Tories seize on Zionism comments, unrepentant Livingstone sets out to foil newts
The outgoing mayor appeared to be attempting to cast accusations of Labour anti-Semitism wider on LBC radio Thursday evening when he said that anti-Jewish prejudice is common in the party.
He opined that “there’s plainly some sort of virus of anti-Semitism within the Labour Party that needs to be addressed” before attempting to connect Labour’s mayoral candidate Sadiq Khan with the row currently engulfing Ken Livingstone.
“It seems to me there’s an ideological continuum between the views of Ken Livingstone about Israel and the position of Jeremy Corbyn and indeed the views of their candidate for London mayor, Sadiq Khan,” he said.
Johnson himself has repeatedly been cast as having dubious views on race. Last Friday he was attacked from political left and right for referring to US President Barack Obama’s Kenyan heritage.
So Boris Johnson - he of "piccaninnies", "watermelon smiles", Kenyan Obama & "Islam is the problem" fame - is now lecturing Labour on racism— Mehdi Hasan (@mehdirhasan) April 28, 2016
The mayoral campaign run by his fellow Tory Zac Goldsmith has been accused of being colored by “dog whistle” Islamophobia in recent weeks.
For his part, Livingstone remains unrepentant and, in his only direct comment on the issue to the Evening Standard on Friday morning, stated “everything I said yesterday was true and I will be presenting the academic book about that to the Labour Party inquiry.”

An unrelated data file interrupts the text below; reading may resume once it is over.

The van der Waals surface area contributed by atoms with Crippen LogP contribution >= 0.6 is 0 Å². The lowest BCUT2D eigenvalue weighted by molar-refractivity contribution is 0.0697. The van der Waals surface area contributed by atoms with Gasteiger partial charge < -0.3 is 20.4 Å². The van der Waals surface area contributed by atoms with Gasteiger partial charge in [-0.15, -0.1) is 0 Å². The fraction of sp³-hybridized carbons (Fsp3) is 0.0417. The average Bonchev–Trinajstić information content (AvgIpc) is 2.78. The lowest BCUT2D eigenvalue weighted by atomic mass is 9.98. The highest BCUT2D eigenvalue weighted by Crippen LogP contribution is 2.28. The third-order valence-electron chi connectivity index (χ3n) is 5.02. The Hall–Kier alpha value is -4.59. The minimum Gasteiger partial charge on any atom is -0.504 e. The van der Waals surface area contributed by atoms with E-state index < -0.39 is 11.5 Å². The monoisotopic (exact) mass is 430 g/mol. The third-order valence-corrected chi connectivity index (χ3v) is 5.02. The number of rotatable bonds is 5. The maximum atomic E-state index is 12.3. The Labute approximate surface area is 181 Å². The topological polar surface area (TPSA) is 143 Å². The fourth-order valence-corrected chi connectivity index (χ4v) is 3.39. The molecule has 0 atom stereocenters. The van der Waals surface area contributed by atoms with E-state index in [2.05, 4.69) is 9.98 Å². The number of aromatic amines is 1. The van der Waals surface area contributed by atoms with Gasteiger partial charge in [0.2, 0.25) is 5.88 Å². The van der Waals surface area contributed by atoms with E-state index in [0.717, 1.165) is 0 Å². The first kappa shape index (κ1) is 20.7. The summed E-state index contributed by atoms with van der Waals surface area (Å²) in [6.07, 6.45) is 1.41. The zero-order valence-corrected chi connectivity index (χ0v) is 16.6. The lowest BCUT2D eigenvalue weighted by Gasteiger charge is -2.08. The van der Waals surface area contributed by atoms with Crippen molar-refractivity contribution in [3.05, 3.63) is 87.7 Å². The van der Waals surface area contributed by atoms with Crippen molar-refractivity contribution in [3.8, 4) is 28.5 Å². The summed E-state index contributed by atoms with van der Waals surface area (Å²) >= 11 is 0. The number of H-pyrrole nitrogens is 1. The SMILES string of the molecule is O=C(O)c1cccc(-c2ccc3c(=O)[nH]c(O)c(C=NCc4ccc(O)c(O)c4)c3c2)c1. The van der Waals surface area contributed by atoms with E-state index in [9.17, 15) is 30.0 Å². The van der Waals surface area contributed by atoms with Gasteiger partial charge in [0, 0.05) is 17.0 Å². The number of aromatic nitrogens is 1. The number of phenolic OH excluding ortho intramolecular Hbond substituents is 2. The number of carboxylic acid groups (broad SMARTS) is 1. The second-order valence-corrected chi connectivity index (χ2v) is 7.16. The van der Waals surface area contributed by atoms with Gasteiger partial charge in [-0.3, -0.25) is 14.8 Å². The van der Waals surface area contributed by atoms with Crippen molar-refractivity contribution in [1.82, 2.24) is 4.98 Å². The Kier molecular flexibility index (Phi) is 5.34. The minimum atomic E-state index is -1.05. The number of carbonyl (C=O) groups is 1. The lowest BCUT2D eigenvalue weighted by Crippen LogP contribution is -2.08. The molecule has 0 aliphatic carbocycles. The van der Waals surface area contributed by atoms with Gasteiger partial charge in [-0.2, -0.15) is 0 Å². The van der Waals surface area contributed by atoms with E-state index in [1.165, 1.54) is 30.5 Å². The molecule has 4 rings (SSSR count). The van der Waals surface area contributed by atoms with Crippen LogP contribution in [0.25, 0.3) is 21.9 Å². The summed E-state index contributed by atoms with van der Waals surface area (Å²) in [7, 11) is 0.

The Standard speculated that the book in question was 2002’s ‘51 Documents: Zionist Collaboration with the Nazis’ by American-Jewish writer Lenni Brenner, which details the Haavara relocation accord struck between the Nazi regime and German Zionist leaders in 1933.
Questioned outside his house by Sky News on Friday, the outspoken former mayor refused to comment on the allegations telling reporters only that he had done some washing and that he was “doing some work on the pond, moving some of the newts.”
Earlier Friday mayoral candidate George Galloway critiqued the timing and tone of Livingstone original comments but argued that the spirit of the former mayor’s analysis was historically accurate.
“Ken Livingstone said absolutely nothing wrong, everything he said was the truth: historical fact, proven. I’ve got the books, so should you,” he argued.